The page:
Palestine Liberation Organization Chairman Yasser Arafat today accused Libyan leader Col. Muammar Qaddafi of promoting rebellion against him, underscoring the growing dissension within the PLO and the Arab world over Arafat's leadership.

In Damascus, Syria, five mutinous leaders from Arafat's own Fatah faction issued a statement rejecting moves over the weekend to stifle the peaceful revolt by placing the dissidents under Arafat's direct command. The statement said the rebels aimed "to halt the continuing deviation in the Fatah leadership and step up the armed struggle against the Zionist enemy."

Arafat assailed Qaddafi after the radical Libyan leader told a rally in his capital yesterday that the PLO rebels had his "material and moral support . . . in order that the Palestinian resistance may resume its leading role of liberation." Addressing his forces in the PLO's northern Lebanese stronghold of Tripoli, Arafat said that Qaddafi "declared yesterday that he will cause a split in the Palestine revolution."

"Is he going to succeed where President Reagan has failed?" Arafat asked rhetorically. "Of course not. Reagan's agent won't succeed." At a rally last night in Tripoli, Arafat said of Qaddafi, "I swear to cut out his tongue."

Arafat long has walked a tightrope between the PLO's radical and moderate wings--at the expense of providing effective leadership for either, according to his critics. But the three-week-old outbreak of dissent constitutes the most serious challenge to Arafat in recent years within Fatah, his power base and the PLO's largest faction.

The revolt was sparked by appointment of Arafat loyalists to command positions in Lebanon, where between 6,000 and 8,000 PLO forces are stationed behind Syrian lines. The dissidents, who have a base in the northeastern Lebanese city of Baalbek, claimed that the appointees had performed poorly in resisting Israel's invasion of Lebanon last summer.

Other issues also have arisen as the rebels accused Arafat of abandoning the strategy of armed struggle against Israel. The dissidents specifically have criticized Arafat for holding now-aborted talks with Jordan's King Hussein aimed at allowing the monarch to enter peace negotiations under the auspices of Reagan's Middle East peace initiative.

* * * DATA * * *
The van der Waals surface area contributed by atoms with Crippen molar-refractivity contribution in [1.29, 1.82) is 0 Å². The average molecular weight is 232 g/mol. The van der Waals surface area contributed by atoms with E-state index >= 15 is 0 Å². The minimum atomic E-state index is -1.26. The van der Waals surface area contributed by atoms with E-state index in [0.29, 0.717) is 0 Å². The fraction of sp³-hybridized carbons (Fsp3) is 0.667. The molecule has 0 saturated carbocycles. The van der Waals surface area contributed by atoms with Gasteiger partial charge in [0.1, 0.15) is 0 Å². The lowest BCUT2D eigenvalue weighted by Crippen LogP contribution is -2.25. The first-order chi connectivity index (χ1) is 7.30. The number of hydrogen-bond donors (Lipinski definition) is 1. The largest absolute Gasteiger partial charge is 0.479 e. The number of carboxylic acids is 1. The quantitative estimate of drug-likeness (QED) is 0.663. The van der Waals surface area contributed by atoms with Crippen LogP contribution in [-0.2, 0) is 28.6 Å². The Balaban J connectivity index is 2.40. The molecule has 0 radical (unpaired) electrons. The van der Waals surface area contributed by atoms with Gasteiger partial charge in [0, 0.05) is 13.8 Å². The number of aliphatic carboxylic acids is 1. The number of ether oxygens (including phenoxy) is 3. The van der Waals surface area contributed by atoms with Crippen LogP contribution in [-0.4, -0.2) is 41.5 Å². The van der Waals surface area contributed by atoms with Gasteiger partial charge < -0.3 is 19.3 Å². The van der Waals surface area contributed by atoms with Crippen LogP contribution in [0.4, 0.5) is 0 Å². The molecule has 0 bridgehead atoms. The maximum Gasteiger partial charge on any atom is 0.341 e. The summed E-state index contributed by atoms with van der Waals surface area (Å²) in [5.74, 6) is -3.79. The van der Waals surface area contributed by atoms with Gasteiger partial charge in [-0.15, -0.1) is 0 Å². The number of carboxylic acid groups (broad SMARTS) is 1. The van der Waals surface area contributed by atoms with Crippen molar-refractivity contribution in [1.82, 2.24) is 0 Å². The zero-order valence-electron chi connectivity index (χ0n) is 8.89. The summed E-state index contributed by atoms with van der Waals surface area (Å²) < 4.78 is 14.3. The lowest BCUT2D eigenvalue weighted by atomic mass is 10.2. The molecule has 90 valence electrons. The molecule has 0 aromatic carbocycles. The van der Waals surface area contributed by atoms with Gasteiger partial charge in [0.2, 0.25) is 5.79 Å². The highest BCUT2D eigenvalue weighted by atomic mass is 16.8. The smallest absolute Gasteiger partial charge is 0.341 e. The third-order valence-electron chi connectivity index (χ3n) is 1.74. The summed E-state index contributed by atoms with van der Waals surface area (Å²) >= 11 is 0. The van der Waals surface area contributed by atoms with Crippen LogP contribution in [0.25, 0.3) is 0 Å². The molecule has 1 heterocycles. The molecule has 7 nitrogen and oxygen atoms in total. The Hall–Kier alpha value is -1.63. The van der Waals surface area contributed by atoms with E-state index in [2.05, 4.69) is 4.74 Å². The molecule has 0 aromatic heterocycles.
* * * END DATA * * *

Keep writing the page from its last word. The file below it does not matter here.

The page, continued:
The mutineers also have charged that Arafat's appointment of loyalists was aimed at paving the way for a PLO withdrawal from Lebanon as part of an eventual agreement for a pullout of Israeli, Syrian and Palestinian forces. They have demanded explicit assurances that there will not be a withdrawal.

The rebellion reflects divisions in the Arab world over Reagan's Sept. 1 initiative and this month's Lebanese-Israeli agreement providing for an Israeli withdrawal from Lebanon when Syrian and PLO forces also agree to leave. Syria and Libya have led the opposition to the Reagan plan and the Lebanese-Israeli accord, while Jordan, Saudi Arabia and other moderate states have been far less critical.

In one sign of Arafat's tense relations with Libya, the Libyan government on May 10 said it had arrested a Palestinian member of Fatah who had been recruited by the CIA to murder Qaddafi.

On the moderate side, Jordan's Hussein has moved to close Jordan's open door to West Bank Palestinians in the aftermath of the collapse of his talks with Arafat on the Reagan plan. The Jordanian action reportedly is aimed at inducing the Palestinians to demand a softening of the PLO's position.

Feeling the pressure from both wings, Arafat described himself in Tripoli as being caught "between the hammer and the anvil."

Despite repeated assertions by Arafat and his deputies that the PLO rebellion has been quelled, the dissidents' statement today showed that it has not. The statement by the five officers leading the mutiny--four colonels and a major--said they would not follow orders issued by the Fatah central committee placing them under Arafat's command and forbidding PLO fighters from having contact with them.

At the same time, Arafat has appeared to offer the rebels a concession by promising to hold a meeting of the Fatah leadership to map out strategy as they had demanded.